4 Small Business Lending Terms You Should Know
If you run a small business, you have likely thought about, tried to, or successfully taken out a loan at some point. Navigating the world of small business lending can be intimidating. This is especially true if you don’t know the language. The following four (technically five) lending terms will help you better understand what you are doing when you borrow.
1) Term Loan vs. Line of Credit
The distinction between term loans and lines of credit can be slightly confusing at first. The former is a type of loan that gives you X amount of money now which you pay back with interest. A home mortgage is a type of term loan.
Conversely, a line of credit is an amount of credit that you can borrow at any time. There is a maximum limit that you can borrow. When you pay back the amount you borrowed plus interest, you can borrow it again up to the limit. A credit card works a lot like a line of credit.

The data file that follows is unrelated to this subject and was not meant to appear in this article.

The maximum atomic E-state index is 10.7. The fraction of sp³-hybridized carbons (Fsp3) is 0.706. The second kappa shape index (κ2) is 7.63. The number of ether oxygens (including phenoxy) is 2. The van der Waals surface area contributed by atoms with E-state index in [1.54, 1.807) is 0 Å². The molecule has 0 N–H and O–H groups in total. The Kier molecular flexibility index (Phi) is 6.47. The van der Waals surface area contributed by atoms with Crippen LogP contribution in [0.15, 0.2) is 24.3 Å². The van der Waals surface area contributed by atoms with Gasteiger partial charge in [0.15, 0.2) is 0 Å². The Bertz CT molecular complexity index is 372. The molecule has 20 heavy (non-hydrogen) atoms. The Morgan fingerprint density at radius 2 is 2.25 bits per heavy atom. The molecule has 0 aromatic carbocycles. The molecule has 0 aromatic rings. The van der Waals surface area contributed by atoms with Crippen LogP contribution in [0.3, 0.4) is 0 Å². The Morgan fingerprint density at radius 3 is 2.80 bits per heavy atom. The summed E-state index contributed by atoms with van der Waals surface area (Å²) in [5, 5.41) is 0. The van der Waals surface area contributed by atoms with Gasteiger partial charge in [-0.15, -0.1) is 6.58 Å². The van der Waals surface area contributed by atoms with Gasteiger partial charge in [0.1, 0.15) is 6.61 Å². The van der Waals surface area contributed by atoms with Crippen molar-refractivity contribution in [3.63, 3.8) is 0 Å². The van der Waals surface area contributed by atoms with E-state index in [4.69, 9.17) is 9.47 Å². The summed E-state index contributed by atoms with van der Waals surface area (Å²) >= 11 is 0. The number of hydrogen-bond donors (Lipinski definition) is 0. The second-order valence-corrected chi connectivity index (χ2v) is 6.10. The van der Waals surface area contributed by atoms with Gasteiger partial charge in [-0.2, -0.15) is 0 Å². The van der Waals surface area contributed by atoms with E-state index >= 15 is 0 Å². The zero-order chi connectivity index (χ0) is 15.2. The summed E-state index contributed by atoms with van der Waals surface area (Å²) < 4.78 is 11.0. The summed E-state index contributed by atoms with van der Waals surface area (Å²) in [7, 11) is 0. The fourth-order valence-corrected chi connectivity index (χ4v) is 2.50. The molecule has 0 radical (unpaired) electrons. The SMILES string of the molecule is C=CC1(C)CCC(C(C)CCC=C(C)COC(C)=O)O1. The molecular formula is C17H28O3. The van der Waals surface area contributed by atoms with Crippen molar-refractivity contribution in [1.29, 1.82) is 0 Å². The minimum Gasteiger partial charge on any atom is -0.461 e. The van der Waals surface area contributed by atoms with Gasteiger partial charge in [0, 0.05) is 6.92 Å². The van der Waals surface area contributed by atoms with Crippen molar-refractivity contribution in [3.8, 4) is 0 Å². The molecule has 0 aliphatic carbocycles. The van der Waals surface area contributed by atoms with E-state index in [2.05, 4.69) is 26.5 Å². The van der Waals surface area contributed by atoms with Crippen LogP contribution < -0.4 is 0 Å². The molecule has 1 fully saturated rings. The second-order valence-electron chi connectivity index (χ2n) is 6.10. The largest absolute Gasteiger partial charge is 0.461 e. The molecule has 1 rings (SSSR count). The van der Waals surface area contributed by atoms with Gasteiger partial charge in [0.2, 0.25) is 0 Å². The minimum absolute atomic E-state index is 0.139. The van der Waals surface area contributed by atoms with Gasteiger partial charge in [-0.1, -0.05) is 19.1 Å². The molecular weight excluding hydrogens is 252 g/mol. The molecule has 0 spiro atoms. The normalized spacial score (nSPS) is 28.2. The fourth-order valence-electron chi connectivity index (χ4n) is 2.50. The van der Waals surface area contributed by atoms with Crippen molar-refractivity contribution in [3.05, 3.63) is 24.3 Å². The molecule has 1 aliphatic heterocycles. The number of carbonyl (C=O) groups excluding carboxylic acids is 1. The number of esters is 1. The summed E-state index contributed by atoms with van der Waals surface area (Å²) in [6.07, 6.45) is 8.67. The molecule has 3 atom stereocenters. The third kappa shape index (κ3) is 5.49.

2) Annual Percentage Rate
If you are comparing loans, looking at the interest rate alone may not be enough. The annual percentage rate is a more accurate representation of the annual cost of the loan. APR includes interest, fees, and other annual costs. Therefore, it gives a better sense of how much you will need to spend per year.
3) Prime Rate
The prime rate is an agreed-upon interest rate set by banks and based on the rates offered by the Federal Reserve. It is typically the lowest interest rate you can receive on a loan at any given time. Many loans are advertised as prime plus a specified amount. Additionally, changes in the prime rate can affect variable-rate loans and new fixed-rate loans.
Sometimes when you borrow, you need to provide assets that can be sold off if you default on the loan. This is called collateral. If you are buying real estate, the property is typically considered the collateral. However, small businesses can use all sorts of collateral to secure their loans. This can include equipment, inventory, accounts receivable, and more.
Learn more today about small business lending. Exploring the different options and learning the terminology will help you to make better decisions for your business’s borrowing needs. Even knowing the four basic terms above is a major leg up over many other potential borrowers.